Mushrooms can prepare many delicious dishes, provide nutrients, enhance immunity, and fight aging.
According to a study published in March, white button mushrooms can slow the progression of prostate cancer. This finding shouldn’t come as much of a surprise because mushrooms are a nutrient-dense, low-calorie, low-sodium and cholesterol-free food.
Mushrooms provide B vitamins, making them an ideal choice for vegetarians. This dish also adds some important minerals like copper (creates red blood cells), selenium (an antioxidant) and potassium (supports nerve and muscle function).
Here are the effects of eating mushrooms regularly:
* Increase immunity.
According to the Journal of the American College of Nutrition, cooked shiitake mushrooms can boost the immune system. University of Florida scientists instructed 52 volunteers (ages 21 to 41) to eat a 100g serving of shiitake mushrooms daily for four weeks.
In order not to affect the results, the participants avoided tea, supplements, and probiotics.
After the experiment ended, blood tests showed that the adults had large amounts of T cells, reducing the risk of inflammation. These are two factors that make the immune system stronger.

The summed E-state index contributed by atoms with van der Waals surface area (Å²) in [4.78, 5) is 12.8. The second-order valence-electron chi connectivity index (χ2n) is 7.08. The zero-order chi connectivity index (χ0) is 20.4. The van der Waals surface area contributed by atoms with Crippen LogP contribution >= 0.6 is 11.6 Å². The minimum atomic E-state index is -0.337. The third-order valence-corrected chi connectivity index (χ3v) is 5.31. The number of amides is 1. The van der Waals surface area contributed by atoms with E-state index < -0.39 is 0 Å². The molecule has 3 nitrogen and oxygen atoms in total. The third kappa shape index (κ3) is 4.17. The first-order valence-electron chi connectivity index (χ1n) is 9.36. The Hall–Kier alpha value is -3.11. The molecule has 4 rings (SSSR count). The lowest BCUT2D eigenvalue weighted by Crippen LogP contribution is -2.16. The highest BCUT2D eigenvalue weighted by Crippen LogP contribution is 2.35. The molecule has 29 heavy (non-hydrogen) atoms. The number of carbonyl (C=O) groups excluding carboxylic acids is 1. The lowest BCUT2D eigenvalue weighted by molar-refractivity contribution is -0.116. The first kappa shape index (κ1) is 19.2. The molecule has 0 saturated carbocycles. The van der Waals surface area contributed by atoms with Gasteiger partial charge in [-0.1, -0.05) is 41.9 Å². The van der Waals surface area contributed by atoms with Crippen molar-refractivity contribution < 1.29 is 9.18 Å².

* Balance blood sugar.
Consuming mushrooms increases the amount of prevotella, a “friendly” gut bacteria, which in turn produces more short-chain fatty acids. This alters the expression of genes involved in the management of glucose produced in the liver.
* Reduced risk of cognitive decline.
Crossword puzzles aren’t the only way to strengthen your memory and decision-making skills. National University of Singapore researchers analyzed the medical records of more than 600 elderly people over six years.
To assess cognitive health and dementia, a team of nurses conducted extensive interviews and tests to assess eating habits, psychological factors, walking speed, patient consciousness.
Their findings, published in the journal Alzheimer’s Disease, reported that adults who ate mushrooms each week had a 50% lower risk of mild cognitive impairment.
Elderly people have consumed dried, canned mushrooms, yellow mushrooms, oysters, shiitake, white button mushrooms.
* Reduces signs of aging.
Researchers have found that mushrooms are rich in ergothioneine and glutathione.
These are two antioxidants that play an important role in protecting the body from cell damage associated with many chronic diseases in the elderly such as Alzheimer’s, cardiovascular disease and cancer.
The antioxidant content varied among the 13 mushrooms tested. Mushrooms lower on the list like white button mushrooms still provide a large amount of antioxidants. Cooking the mushrooms does not affect this property.